Beginner’s Guide to Tension Headaches

Beginner’s Guide to Tension Headaches

Do you experience tension-type headaches (TTH)?

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Reported to be a common type of headache for the adult population (Fernández-de-las-Peñas, et al., 2006).

While chronic forms of TTH tend to be rare, almost over a third of suffers experience it in an episodic form (Headache Australia, 2017).

Did you know that tension-type headaches can be made even worse by day-to-day tasks and even your sports training? That’s why it’s important to identify potential causes of your headache.

Adults with TTH experience postural patterns and structural abnormalities of the musculoskeletal system. One such structural abnormality is having a forward head position (FHP).

Fernández-de-las-Peñas and colleagues found that participants suffering from chronic tension type headaches (CTTH) showed more FHP and less neck mobility as compared to participants not experiencing regular headaches.

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The researchers suspected that the craniovertebral angle was especially relevant to how often participants experienced CTTH. As such, the more forward the position of the head the higher rate of these headaches reported.

In general, a TTH manifests as having a bilateral location with a feeling of tightening pain. A person might report a pressing sensation.

Your can measure the pain of your headache using a visual analogue scale (VAS). Your response points can range from 0 (which means no pain) to 10 (which means maximum pain). Although the VAS has many different forms,  people scale higher scores to indicate a higher intensity of pain.

There are many reason that would qualify your headache as chronic. Firstly it has to occur for at least 15 days in a month and secondly they should be a regular pattern that takes place across three months.

Pain Indicator Scale

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One way to track the effects of physiotherapy to ease TTH, is the use of a headache diary. This method also enables you to take more responsibility for your own self-care through developing an awareness of your body and your biomechanical responses.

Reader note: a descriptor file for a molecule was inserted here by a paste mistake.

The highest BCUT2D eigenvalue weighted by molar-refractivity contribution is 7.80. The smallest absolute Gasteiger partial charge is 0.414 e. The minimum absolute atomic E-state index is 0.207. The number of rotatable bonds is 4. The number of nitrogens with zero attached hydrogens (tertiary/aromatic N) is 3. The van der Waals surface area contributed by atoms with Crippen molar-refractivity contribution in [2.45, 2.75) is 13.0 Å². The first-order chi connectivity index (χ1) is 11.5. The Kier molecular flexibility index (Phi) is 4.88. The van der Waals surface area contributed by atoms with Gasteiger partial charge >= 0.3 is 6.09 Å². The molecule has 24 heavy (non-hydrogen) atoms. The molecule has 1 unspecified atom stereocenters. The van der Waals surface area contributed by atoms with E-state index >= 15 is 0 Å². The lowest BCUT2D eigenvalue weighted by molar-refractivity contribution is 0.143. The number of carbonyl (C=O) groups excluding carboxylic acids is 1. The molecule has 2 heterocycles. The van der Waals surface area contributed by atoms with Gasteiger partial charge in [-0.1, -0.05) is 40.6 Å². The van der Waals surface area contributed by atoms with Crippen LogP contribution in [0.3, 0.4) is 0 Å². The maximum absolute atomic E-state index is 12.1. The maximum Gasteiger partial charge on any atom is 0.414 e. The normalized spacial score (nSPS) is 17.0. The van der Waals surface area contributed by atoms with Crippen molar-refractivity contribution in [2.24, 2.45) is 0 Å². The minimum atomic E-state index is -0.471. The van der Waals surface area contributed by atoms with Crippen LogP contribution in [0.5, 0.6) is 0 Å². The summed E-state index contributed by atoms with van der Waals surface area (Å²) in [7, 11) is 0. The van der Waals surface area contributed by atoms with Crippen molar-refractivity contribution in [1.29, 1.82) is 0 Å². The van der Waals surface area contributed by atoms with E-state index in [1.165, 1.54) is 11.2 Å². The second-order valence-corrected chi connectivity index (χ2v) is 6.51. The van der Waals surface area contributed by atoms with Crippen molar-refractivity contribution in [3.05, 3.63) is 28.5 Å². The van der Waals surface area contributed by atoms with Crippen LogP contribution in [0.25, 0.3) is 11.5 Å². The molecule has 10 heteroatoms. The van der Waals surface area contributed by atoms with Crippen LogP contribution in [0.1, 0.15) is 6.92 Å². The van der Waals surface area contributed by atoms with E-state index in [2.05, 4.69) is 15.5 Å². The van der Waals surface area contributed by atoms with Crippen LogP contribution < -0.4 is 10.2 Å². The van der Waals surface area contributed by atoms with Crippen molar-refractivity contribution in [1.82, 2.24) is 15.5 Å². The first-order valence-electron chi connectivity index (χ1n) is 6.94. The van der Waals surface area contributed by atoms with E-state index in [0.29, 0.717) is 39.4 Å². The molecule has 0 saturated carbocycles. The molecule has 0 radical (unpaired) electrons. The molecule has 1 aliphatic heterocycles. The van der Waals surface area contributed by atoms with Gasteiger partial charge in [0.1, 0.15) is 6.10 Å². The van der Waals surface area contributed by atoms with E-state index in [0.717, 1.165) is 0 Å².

For example, across a period of a month you could record the day, date and time your headache occurs, how long it lasts (in hours), and how intense you find it to be. This provides vital useful data for your physiotherapist to determine the best course of posture and stability treatment. Make the most of the headache diary. The therapist at Bodyharmonix will encourage you to collect data prior to your treatment program. Tell us during and for a period of time after your treatment course has finished.

Treating Tension Type Headaches

Physical therapy with our therapist might include massage, postural training through application of biomechanics training to release tension and increase your range of motion (ROM).

TTH is complex and involves many factors (e.g., age, work environment, daily stresses, and medical history). If you experience tension headache a forward head position might be the reason behind it.

It’s possible that you experience restricted neck mobility, or have a sensitivity due to myofascial trigger points. It could also be that any postural or stability issues you may have are due to the TTH, rather than the other way around.

If you think your regular headaches could be attributed to a tension-type headache, call for an appointment at our wellness centre for a biomechanical assessment today on 03 9191 0512.

Or fill our Pain Indicator Form

 

References:

Fernández-de-las-Peñas, C., Alonso-Blanco1, C., Cuadrado, M. L., & Pareja, J. A. (2006).

Neck mobility and forward head posture are not related to headache parameters in chronic tension-type headache. Cephalalgia, 27, 158–164. doi:10.1111/j.1468-2982.2006.01247.x

Headache Australia (2017). Prevalance and cost of headache.

Bodyharmonix Pain Rating Scale, 2017

Charmayne Paul, Bodyharmonix Associate, of Psych and Stats Tutor ~ Chart your course to success~

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